Forsaking personal liberty for my neighbor
Published 3:26 pm Wednesday, May 25, 2022
Years ago, after several mass shootings left the nation reeling, I asked for meetings with my congressional representatives and both Senators from New Mexico. I was exhausted from offering angry prayers to a God who seemed rather inactive at that moment. In case anyone has never told you it’s okay to be angry with God and question everything, I want to tell you that it’s not just okay but necessary when the horror of the world doesn’t line up with a vision of a world operating under divine command. Just read Habakkuk. Or even think about the name ‘Israel’, which means, ‘The One who wrestles with God.”
But wrestling with God only gets us so far. We must, in the words of St. Paul, do battle against the powers and principalities of darkness. Christians, however, don’t agree on what exactly those powers and principalities are. Some Christians have a robust sense of the supernatural, and so those powers are the powers of the Evil One. That’s not me. I stopped believing in invisible devils and demons because I didn’t need them anymore to make sense of why the world can be so horrifying. I only needed to look at the naked greed, war-mongering, and addiction to power exemplified by so many in the human family to figure out what I believe lies behind the ‘powers and principalities’ of the world. Satan seems positively harmless when compared to politicians who would look the parent of a dead child in the face and say, “The AR-15 still has a rightful place in society.”
The politicians didn’t meet with me, but they did send members of their staff. I knew from the outset that a meeting with congressional aides would accomplish very little. That didn’t stop me from speaking my mind, from confronting power with the truth. Within Christianity is the call for all followers of Jesus to lay down self-interest when it conflicts with the common good. The whole of the Sermon on the Mount in Matthew 5 speaks of this new law of love. St. Paul, in a discourse from 1 Corinthians about eating practices that caused division within the Church, said, “Therefore, if food is a cause of their falling, I will never eat meat, so that I may not cause one of them to fall.”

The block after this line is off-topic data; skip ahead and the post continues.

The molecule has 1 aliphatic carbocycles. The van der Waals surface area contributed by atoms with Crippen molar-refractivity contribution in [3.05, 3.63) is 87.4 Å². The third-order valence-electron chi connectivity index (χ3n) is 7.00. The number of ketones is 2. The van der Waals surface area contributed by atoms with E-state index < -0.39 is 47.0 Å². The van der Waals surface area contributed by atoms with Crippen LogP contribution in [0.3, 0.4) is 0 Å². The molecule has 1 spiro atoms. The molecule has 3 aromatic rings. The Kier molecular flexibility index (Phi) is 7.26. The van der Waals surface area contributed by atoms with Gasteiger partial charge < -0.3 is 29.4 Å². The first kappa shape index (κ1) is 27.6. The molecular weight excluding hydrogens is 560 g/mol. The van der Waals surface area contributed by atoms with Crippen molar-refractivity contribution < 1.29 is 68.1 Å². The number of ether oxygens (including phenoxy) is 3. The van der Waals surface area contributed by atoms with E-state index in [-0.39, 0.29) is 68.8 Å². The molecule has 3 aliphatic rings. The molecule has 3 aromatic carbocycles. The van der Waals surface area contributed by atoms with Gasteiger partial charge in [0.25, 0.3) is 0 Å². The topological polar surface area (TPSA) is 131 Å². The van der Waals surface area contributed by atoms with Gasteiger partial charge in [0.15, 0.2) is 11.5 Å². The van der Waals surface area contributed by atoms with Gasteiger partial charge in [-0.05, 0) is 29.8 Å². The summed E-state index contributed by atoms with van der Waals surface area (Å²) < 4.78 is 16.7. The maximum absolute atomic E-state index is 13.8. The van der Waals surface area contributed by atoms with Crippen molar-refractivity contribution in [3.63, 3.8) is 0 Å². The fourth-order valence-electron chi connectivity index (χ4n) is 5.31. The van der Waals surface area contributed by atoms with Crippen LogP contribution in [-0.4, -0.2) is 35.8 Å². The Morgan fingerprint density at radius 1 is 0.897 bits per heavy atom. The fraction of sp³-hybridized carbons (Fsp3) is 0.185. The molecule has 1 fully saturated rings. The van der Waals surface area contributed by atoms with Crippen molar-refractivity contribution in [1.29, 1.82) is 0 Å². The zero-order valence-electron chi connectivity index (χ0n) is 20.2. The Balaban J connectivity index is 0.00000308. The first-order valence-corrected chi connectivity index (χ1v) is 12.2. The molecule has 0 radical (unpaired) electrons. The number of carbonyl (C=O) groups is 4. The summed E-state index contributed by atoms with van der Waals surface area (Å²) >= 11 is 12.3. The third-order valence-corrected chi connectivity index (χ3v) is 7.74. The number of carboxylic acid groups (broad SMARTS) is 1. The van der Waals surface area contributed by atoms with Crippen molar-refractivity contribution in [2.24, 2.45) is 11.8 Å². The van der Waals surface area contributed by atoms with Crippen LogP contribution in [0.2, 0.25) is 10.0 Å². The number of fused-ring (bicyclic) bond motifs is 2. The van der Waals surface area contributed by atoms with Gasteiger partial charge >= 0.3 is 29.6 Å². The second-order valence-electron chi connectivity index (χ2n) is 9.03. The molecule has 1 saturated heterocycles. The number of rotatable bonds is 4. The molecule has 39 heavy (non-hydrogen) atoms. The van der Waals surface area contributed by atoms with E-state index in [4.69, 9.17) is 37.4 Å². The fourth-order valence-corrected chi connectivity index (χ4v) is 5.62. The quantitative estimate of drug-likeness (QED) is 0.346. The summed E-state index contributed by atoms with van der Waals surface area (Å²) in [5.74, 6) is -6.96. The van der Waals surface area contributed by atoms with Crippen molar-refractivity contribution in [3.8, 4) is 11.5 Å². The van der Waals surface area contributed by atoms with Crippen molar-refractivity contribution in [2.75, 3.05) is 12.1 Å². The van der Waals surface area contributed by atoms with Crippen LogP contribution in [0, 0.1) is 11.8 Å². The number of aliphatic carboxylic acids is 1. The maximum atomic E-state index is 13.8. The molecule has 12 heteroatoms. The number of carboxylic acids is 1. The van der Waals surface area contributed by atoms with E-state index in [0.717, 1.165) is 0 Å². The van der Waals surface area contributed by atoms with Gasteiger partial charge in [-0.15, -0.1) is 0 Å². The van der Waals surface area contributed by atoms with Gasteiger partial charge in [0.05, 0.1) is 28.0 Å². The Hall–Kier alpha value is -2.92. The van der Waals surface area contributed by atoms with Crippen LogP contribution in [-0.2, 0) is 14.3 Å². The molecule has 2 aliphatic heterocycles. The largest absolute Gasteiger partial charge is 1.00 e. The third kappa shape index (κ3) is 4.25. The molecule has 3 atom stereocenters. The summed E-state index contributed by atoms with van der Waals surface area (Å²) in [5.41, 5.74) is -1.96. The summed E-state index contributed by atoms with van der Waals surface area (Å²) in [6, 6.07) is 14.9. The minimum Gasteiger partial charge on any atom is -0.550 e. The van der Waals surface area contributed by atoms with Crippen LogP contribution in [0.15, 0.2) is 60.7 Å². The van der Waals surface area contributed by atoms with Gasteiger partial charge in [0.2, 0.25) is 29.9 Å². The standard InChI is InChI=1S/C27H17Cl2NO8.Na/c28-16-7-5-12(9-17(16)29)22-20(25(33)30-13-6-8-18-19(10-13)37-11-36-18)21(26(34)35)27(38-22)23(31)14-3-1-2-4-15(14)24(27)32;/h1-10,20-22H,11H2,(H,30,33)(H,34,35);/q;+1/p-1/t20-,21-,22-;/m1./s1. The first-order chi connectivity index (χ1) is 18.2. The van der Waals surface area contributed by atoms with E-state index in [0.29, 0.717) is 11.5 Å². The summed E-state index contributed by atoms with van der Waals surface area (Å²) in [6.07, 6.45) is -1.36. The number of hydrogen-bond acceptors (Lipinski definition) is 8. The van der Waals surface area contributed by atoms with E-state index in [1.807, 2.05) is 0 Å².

Underneath his words is a revolutionary principle: if my liberty causes another to be harmed, then I forsake my liberty for the health and well-being of my neighbor. If St. Paul was willing to set aside his right to food for the sake of his neighbor, what do you think he would have to say about the way so many of us cling to our right to bear arms while the proliferation of guns continues to wreak havoc across the county. Did you know that guns are the leading cause of child morality in the United States of America?
I shared this principle with the congressional aides. I’ll never forget the follow-up question they posed: “Are you willing to give up your right to bear arms if it meant reducing gun violence in the country?” The mere fact that the question was posed betrays the perverted idolization of words like freedom and liberty.
Until we are willing to set aside such tightly held convictions about ‘our god-given right to bear arms’, I fear we will see this cycle play out over and over again. I don’t want that future for my son. I don’t think you want that for my son, or for any children who just want to play tag on the playground without having to worry about ducking for cover. Please don’t let this tragedy fall out of your consciousness when it inevitably falls out of the news cycle. Look at the faces of the dead, and commit to ensuring a better world for those who made it out.
Chris Adams is the Rector at St. Peter’s Episcopal Church in Washington